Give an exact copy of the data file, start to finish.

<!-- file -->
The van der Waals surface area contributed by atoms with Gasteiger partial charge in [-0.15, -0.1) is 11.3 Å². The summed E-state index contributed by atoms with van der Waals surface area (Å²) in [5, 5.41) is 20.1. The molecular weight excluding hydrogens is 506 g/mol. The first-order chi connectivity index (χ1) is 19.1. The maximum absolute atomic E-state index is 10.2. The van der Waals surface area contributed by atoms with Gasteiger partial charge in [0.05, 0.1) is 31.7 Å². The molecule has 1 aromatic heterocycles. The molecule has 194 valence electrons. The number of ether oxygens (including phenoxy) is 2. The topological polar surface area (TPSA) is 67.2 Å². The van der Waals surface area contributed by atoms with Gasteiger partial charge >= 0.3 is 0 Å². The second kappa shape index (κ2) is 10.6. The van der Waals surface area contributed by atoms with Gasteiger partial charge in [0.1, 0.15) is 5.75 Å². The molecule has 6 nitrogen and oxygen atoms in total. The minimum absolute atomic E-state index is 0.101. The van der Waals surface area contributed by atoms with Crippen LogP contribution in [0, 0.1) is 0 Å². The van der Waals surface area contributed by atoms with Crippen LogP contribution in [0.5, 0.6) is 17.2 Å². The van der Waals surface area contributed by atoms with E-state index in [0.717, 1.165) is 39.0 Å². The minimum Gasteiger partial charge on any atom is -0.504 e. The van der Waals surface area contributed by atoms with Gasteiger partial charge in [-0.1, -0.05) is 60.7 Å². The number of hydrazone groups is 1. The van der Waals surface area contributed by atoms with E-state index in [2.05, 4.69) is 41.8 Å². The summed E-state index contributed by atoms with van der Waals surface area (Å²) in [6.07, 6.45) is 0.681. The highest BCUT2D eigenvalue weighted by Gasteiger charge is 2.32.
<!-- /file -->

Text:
The van der Waals surface area contributed by atoms with Gasteiger partial charge in [-0.15, -0.1) is 11.3 Å². The summed E-state index contributed by atoms with van der Waals surface area (Å²) in [5, 5.41) is 20.1. The molecular weight excluding hydrogens is 506 g/mol. The first-order chi connectivity index (χ1) is 19.1. The maximum absolute atomic E-state index is 10.2. The van der Waals surface area contributed by atoms with Gasteiger partial charge in [0.05, 0.1) is 31.7 Å². The molecule has 1 aromatic heterocycles. The molecule has 194 valence electrons. The number of ether oxygens (including phenoxy) is 2. The topological polar surface area (TPSA) is 67.2 Å². The van der Waals surface area contributed by atoms with Gasteiger partial charge >= 0.3 is 0 Å². The second kappa shape index (κ2) is 10.6. The van der Waals surface area contributed by atoms with Gasteiger partial charge in [0.1, 0.15) is 5.75 Å². The molecule has 6 nitrogen and oxygen atoms in total. The minimum absolute atomic E-state index is 0.101. The van der Waals surface area contributed by atoms with Crippen LogP contribution in [0, 0.1) is 0 Å². The van der Waals surface area contributed by atoms with Crippen LogP contribution in [0.5, 0.6) is 17.2 Å². The van der Waals surface area contributed by atoms with E-state index in [0.717, 1.165) is 39.0 Å². The minimum Gasteiger partial charge on any atom is -0.504 e. The van der Waals surface area contributed by atoms with Gasteiger partial charge in [-0.1, -0.05) is 60.7 Å². The number of hydrazone groups is 1. The van der Waals surface area contributed by atoms with E-state index in [2.05, 4.69) is 41.8 Å². The summed E-state index contributed by atoms with van der Waals surface area (Å²) in [6.07, 6.45) is 0.681. The highest BCUT2D eigenvalue weighted by Gasteiger charge is 2.32.